Avoid Car Accidents and Save Money on Your Insurance. How to Choose the Right Brakes for Your Car
Brake technology, just like suspension technology and fuel-system technology, has come a long way in recent years. What began in the '60s as a serious attempt to provide adequate braking for performance cars has ended in an industry where brakes range from supremely adequate to downright phenomenal. The introduction of components like carbon fiber, sintered metal and lightweight steel, along with the adoption of ABS, have all contributed to reduced stopping distances and generally safer vehicles (though ABS continues to provide controversy).
One of the first steps taken to improve braking came in the early '70s when manufacturers, on a widespread scale, switched from drum to disc brakes. Since the majority of a vehicle's stopping power is contained in the front wheels, only the front brakes were upgraded to disc during much of this period. Since then, many manufacturers have adopted four-wheel disc brakes on their high-end and performance models as well as their low-line economy cars.
Friction and Heat
Before you can appreciate the difference between drum and disc brakes, you have to understand the common principles that both systems use when stopping a car: friction and heat. By applying resistance, or friction, to a turning wheel, a vehicle's brakes cause the wheel to slow down and eventually stop, creating heat as a byproduct. It also depends heavily on how well a brake system converts wheel movement into heat (by way of friction) and, subsequently, how quickly this heat is removed from the brake components. This is where the difference between drum brakes and disc brakes becomes pronounced.
Early automotive brake systems, after the era of hand levers of course, used a drum design at all four wheels. They were called drum brakes because the components were housed in a round drum that rotated along with the wheel. Inside was a set of shoes that, when the brake pedal was pressed, would force the shoes against the drum and slow the wheel. Fluid was used to transfer the movement of the brake pedal into the movement of the brake shoes, while the shoes themselves were made of a heat-resistant friction material similar to that used on clutch plates.
This basic design proved capable under most circumstances, but it had one major flaw. Under high braking conditions, like descending a steep hill with a heavy load or repeated high-speed slow downs, drum brakes would often fade and lose effectiveness. Usually this fading was the result of too much heat build-up within the drum. Remember that the principle of braking involves turning kinetic energy (wheel movement) into thermal energy (heat). For this reason, drum brakes can only operate as long as they can absorb the heat generated by slowing a vehicle's wheels. Once the brake components themselves become saturated with heat, they lose the ability to halt a vehicle, which can be somewhat disconcerting to the vehicle's operator.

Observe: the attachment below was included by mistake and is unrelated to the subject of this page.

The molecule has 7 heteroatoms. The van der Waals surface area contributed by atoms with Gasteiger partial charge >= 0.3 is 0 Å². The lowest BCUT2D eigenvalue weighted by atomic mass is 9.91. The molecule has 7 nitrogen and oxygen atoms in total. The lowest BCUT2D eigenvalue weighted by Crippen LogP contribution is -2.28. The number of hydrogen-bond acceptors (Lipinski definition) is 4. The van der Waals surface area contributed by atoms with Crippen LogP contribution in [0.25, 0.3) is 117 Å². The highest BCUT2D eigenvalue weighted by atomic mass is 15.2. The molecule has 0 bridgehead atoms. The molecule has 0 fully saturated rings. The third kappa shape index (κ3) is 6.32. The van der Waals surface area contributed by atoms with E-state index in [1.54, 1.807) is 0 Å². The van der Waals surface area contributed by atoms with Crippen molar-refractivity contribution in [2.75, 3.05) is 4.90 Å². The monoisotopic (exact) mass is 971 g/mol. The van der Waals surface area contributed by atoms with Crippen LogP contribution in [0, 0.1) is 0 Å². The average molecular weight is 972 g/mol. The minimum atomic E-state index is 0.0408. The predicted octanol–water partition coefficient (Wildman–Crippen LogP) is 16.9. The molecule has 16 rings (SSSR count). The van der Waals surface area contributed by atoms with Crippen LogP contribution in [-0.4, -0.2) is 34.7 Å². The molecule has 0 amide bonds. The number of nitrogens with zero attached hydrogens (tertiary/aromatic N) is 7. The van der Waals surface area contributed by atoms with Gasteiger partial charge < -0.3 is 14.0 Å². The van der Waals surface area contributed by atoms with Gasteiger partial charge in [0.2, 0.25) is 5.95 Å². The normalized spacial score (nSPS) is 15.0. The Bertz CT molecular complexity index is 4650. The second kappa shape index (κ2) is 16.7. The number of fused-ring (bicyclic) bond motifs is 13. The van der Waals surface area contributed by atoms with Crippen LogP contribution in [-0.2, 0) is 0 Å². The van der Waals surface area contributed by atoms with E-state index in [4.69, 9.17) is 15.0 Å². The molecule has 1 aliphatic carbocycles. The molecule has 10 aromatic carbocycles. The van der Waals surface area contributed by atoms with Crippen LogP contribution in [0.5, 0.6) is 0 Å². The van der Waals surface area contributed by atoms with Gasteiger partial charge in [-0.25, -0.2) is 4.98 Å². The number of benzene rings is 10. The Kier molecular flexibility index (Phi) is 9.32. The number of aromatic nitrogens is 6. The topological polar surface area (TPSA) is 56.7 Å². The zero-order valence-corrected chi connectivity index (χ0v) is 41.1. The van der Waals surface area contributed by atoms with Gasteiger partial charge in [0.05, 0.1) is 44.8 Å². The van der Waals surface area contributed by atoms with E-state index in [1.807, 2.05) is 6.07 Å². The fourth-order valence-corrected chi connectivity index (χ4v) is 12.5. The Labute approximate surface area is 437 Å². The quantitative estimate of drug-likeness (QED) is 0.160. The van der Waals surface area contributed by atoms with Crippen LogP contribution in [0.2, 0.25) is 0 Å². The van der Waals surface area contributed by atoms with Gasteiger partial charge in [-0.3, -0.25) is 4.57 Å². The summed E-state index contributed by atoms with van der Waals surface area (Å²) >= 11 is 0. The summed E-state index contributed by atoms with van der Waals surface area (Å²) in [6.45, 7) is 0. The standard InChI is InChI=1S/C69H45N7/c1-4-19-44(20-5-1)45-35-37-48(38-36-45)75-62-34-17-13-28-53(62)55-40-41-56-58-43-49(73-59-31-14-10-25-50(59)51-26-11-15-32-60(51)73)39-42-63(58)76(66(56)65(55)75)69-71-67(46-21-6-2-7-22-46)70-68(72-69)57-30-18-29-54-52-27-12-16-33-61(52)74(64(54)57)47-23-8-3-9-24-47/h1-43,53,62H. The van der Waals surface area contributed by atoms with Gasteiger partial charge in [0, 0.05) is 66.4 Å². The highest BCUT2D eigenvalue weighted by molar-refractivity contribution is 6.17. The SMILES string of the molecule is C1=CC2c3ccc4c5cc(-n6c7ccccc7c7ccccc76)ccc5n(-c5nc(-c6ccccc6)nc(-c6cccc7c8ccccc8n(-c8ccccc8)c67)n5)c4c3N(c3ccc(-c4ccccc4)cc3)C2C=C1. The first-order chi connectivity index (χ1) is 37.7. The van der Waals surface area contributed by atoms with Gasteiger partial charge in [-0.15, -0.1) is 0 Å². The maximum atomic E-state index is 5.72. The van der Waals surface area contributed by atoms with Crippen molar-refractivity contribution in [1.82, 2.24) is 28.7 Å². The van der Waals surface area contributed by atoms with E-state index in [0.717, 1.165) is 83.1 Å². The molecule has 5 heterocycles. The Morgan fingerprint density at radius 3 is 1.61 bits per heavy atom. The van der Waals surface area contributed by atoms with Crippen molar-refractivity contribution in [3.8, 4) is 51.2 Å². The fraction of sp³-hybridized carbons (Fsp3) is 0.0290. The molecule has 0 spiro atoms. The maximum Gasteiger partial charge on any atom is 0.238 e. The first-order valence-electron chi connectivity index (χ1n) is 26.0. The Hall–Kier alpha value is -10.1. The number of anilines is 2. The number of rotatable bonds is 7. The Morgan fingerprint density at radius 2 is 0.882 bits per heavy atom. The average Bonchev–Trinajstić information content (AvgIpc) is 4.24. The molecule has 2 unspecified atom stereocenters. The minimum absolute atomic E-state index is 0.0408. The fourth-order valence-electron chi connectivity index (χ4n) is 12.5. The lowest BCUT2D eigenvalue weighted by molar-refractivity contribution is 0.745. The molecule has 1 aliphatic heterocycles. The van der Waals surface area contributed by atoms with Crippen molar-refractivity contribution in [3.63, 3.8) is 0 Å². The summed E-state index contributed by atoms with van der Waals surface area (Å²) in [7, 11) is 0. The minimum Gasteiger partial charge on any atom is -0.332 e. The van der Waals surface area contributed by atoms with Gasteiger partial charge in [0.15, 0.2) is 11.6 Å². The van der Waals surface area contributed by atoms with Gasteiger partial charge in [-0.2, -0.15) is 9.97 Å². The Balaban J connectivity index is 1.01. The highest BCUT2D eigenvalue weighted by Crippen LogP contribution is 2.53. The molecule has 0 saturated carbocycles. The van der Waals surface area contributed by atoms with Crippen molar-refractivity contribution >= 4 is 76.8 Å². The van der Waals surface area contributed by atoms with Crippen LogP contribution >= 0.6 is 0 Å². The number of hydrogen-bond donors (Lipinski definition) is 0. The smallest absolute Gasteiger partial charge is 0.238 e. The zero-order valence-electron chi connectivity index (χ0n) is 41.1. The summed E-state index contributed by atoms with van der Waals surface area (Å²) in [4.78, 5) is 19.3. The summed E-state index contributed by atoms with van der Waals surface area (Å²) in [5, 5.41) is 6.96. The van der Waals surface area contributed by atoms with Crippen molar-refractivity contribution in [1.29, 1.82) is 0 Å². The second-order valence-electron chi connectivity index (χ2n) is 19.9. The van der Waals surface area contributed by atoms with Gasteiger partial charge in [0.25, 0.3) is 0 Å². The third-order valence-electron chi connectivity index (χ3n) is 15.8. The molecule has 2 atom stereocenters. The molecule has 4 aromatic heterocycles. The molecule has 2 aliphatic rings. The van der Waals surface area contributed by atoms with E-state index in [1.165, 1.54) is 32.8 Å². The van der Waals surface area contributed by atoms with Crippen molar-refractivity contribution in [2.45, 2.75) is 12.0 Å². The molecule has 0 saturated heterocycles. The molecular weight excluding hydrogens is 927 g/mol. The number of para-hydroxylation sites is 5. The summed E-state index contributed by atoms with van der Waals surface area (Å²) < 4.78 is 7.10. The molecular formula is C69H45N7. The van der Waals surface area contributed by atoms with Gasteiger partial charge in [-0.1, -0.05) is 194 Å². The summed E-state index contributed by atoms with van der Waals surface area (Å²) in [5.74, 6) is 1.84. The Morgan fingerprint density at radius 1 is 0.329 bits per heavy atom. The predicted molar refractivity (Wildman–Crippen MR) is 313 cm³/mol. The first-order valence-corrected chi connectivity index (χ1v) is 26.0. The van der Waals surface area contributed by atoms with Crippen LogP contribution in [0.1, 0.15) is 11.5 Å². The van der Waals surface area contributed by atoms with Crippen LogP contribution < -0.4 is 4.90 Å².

Though disc brakes rely on the same basic principles to slow a vehicle (friction and heat), their design is far superior to that of drum brakes. Instead of housing the major components within a metal drum, disc brakes use a slim rotor and small caliper to halt wheel movement. Within the caliper are two brake pads, one on each side of the rotor, that clamp together when the brake pedal is pressed. Once again, fluid is used to transfer the movement of the brake pedal into the movement of the brake pads.
But unlike drum brakes, which allow heat to build up inside the drum during heavy braking, the rotor used in disc brakes is fully exposed to outside air. This exposure works to constantly cool the rotor, greatly reducing its tendency to overheat or cause fading. Not surprisingly, it was under racing circumstances that the weaknesses of drum brakes and the strengths of disc brakes were first illustrated. Racers with disc brake systems could carry their speed "deeper" into a corner and apply greater braking force at the last possible second without overheating the components. Eventually, as with so many other automotive advances, this technology filtered down to the cars driven by everyday people on public roads.
About the Author: Vance Talmadge is a mechanic with 20 years of experience in the Redondo Beach Brake and Tune industry. He has experience with every brake and brake system that is available on every car that is manufactured today.